It was recently announced that a biometric data privacy suit implicated the voice biometrics company, Pindrop. According to the plaintiffs, informed consent requirements were not followed when collecting, storing, and utilizing voiceprints to authenticate customers for Amazon Web Services, which the plaintiffs claim violates the Illinois Biometric Information Privacy Act (BIPA).
This scenario is exactly what LumenVox works hard to avoid. Since LumenVox is headquartered in California (where the biggest giants of customer data work, such as Facebook and Google) and operates internationally, we understand that customers demand privacy. There are now stringent laws in place, such as the California Consumer Privacy Act and GDPR, to make sure that just as a company’s technology evolves, so must the strategy to correctly collect, handle and store sensitive consumer data.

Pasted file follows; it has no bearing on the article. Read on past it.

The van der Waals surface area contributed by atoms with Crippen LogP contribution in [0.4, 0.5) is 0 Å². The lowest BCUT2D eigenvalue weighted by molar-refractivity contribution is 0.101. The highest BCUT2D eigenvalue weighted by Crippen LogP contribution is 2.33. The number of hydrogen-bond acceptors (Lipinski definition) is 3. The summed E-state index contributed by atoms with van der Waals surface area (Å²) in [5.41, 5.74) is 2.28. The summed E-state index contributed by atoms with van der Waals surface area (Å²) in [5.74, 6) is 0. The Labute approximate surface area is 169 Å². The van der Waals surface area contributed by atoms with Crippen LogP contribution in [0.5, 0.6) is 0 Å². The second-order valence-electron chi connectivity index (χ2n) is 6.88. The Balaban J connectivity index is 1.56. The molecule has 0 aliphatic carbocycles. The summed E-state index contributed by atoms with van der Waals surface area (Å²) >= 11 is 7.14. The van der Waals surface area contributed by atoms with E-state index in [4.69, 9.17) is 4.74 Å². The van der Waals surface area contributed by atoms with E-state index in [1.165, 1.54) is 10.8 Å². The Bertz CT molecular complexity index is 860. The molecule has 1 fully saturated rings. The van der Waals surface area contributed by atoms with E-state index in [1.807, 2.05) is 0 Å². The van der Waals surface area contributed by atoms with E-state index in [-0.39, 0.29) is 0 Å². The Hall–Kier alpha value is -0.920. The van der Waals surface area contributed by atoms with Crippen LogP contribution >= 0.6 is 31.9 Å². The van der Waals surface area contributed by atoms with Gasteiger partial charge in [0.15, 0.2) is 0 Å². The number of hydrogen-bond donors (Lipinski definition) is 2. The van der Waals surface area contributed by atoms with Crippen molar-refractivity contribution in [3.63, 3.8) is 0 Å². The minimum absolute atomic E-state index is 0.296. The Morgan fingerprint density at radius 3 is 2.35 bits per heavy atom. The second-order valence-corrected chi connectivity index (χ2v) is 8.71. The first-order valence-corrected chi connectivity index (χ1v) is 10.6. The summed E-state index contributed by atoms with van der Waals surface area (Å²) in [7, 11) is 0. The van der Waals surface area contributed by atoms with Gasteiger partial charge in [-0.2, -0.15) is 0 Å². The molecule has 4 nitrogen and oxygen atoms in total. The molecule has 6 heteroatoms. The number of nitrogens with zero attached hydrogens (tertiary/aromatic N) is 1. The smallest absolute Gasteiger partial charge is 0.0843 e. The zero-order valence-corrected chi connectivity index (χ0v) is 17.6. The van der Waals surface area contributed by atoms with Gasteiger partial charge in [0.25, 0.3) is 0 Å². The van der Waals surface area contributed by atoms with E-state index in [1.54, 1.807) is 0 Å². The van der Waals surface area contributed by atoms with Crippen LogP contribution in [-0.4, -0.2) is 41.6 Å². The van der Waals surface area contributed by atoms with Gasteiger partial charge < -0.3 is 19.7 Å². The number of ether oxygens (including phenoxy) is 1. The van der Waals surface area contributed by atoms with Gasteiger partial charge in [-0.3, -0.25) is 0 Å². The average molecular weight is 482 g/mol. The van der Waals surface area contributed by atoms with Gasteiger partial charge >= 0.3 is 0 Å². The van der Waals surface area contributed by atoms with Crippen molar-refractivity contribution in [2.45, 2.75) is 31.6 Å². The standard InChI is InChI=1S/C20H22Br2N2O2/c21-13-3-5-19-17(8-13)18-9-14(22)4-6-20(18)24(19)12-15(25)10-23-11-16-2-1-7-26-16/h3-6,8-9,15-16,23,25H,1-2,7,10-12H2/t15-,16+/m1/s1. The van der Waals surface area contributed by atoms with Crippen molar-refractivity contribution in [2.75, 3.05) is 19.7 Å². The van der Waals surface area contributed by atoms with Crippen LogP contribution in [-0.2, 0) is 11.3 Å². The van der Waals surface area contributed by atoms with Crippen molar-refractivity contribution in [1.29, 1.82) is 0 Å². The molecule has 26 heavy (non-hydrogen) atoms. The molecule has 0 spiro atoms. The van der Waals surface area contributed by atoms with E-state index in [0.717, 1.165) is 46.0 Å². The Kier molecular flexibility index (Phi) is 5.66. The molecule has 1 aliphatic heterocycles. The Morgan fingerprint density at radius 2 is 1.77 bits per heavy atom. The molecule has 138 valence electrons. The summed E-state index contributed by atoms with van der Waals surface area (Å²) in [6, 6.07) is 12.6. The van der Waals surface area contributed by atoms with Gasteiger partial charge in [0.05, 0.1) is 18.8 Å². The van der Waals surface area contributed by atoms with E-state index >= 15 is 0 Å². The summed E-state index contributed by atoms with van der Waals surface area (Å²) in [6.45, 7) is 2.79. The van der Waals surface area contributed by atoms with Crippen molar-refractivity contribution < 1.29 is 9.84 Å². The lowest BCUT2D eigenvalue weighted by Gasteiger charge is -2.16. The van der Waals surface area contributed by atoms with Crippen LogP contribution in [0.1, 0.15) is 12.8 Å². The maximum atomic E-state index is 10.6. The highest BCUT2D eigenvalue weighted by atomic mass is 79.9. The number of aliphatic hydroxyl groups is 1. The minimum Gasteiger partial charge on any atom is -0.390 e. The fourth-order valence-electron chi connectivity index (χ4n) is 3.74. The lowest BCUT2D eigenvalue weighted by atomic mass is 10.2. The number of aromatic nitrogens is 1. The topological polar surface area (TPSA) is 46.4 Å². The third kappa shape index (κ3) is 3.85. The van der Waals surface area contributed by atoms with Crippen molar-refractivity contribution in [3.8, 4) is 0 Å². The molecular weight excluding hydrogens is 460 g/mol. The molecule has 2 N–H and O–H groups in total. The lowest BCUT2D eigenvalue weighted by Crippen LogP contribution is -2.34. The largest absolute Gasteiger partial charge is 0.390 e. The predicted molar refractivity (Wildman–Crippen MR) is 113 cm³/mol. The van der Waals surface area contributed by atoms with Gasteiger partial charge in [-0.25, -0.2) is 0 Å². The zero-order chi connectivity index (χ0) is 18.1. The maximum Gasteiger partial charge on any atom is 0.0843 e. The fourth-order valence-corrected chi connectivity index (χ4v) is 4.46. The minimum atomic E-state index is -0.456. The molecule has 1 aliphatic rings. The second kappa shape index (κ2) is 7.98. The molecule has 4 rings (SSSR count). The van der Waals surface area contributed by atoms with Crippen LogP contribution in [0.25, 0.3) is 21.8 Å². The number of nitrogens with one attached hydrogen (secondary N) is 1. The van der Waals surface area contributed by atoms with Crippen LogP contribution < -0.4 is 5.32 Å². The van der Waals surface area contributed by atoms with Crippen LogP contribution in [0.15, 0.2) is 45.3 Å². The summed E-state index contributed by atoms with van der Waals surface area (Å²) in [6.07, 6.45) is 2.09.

When it comes to any biometrics modality, informed consent is key. LumenVox advises our customers and partners to include a very clear information flow to gain informed consent for both active and passive voice biometrics. As a voice biometrics provider, education, training, and guidance are three things we pride ourselves on as we work closely with our clients on voice biometric deployments.
Biometric solutions have been around for decades now, but understandably consumers and businesses still have their reservations. What’s particularly comforting about voice biometrics is the way voiceprints are stored – with Personal Identifiable Information (PII) decoupled from the voiceprint. This means a consumer’s voiceprint is matched to a string of 0-s and 1-s, numbers that would mean nothing to a malicious actor.
This news inevitably raises questions: Is voice biometrics safe? Yes. Can it be used to protect customer data? Yes. Is informed consent key when utilizing it? Absolutely. At LumenVox, we strive to put customers first, every step of the way.
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